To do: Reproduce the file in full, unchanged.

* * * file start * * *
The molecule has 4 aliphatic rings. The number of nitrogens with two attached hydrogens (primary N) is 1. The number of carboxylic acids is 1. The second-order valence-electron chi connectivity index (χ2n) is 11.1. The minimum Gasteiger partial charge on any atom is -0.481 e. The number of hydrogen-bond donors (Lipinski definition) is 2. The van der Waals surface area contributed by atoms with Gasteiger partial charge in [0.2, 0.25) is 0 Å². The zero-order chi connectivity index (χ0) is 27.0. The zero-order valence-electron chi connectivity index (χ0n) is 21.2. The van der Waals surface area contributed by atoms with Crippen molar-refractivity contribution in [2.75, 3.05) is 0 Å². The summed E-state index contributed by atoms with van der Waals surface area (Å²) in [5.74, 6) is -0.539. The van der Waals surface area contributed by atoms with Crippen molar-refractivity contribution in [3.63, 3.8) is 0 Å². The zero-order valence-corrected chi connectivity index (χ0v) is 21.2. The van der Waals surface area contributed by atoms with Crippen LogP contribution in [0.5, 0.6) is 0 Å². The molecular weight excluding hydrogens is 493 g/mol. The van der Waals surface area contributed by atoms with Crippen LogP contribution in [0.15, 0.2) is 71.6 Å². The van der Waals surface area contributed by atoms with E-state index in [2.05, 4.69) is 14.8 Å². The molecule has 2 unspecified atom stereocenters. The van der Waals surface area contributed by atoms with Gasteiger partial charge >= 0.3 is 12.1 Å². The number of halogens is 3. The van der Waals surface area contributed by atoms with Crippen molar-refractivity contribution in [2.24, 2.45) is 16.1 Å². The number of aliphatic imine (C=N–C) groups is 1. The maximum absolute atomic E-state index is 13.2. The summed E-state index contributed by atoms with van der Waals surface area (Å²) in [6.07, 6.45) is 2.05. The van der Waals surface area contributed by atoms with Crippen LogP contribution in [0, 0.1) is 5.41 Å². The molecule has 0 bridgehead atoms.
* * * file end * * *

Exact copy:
The molecule has 4 aliphatic rings. The number of nitrogens with two attached hydrogens (primary N) is 1. The number of carboxylic acids is 1. The second-order valence-electron chi connectivity index (χ2n) is 11.1. The minimum Gasteiger partial charge on any atom is -0.481 e. The number of hydrogen-bond donors (Lipinski definition) is 2. The van der Waals surface area contributed by atoms with Gasteiger partial charge in [0.2, 0.25) is 0 Å². The zero-order chi connectivity index (χ0) is 27.0. The zero-order valence-electron chi connectivity index (χ0n) is 21.2. The van der Waals surface area contributed by atoms with Crippen molar-refractivity contribution in [2.75, 3.05) is 0 Å². The summed E-state index contributed by atoms with van der Waals surface area (Å²) in [5.74, 6) is -0.539. The van der Waals surface area contributed by atoms with Crippen molar-refractivity contribution in [3.63, 3.8) is 0 Å². The zero-order valence-corrected chi connectivity index (χ0v) is 21.2. The van der Waals surface area contributed by atoms with Crippen LogP contribution in [0.5, 0.6) is 0 Å². The molecular weight excluding hydrogens is 493 g/mol. The van der Waals surface area contributed by atoms with Crippen LogP contribution in [0.15, 0.2) is 71.6 Å². The van der Waals surface area contributed by atoms with E-state index in [2.05, 4.69) is 14.8 Å². The molecule has 2 unspecified atom stereocenters. The van der Waals surface area contributed by atoms with Gasteiger partial charge >= 0.3 is 12.1 Å². The number of halogens is 3. The van der Waals surface area contributed by atoms with Crippen molar-refractivity contribution in [2.24, 2.45) is 16.1 Å². The number of aliphatic imine (C=N–C) groups is 1. The maximum absolute atomic E-state index is 13.2. The summed E-state index contributed by atoms with van der Waals surface area (Å²) in [6.07, 6.45) is 2.05. The van der Waals surface area contributed by atoms with Crippen LogP contribution in [0, 0.1) is 5.41 Å². The molecule has 0 bridgehead atoms.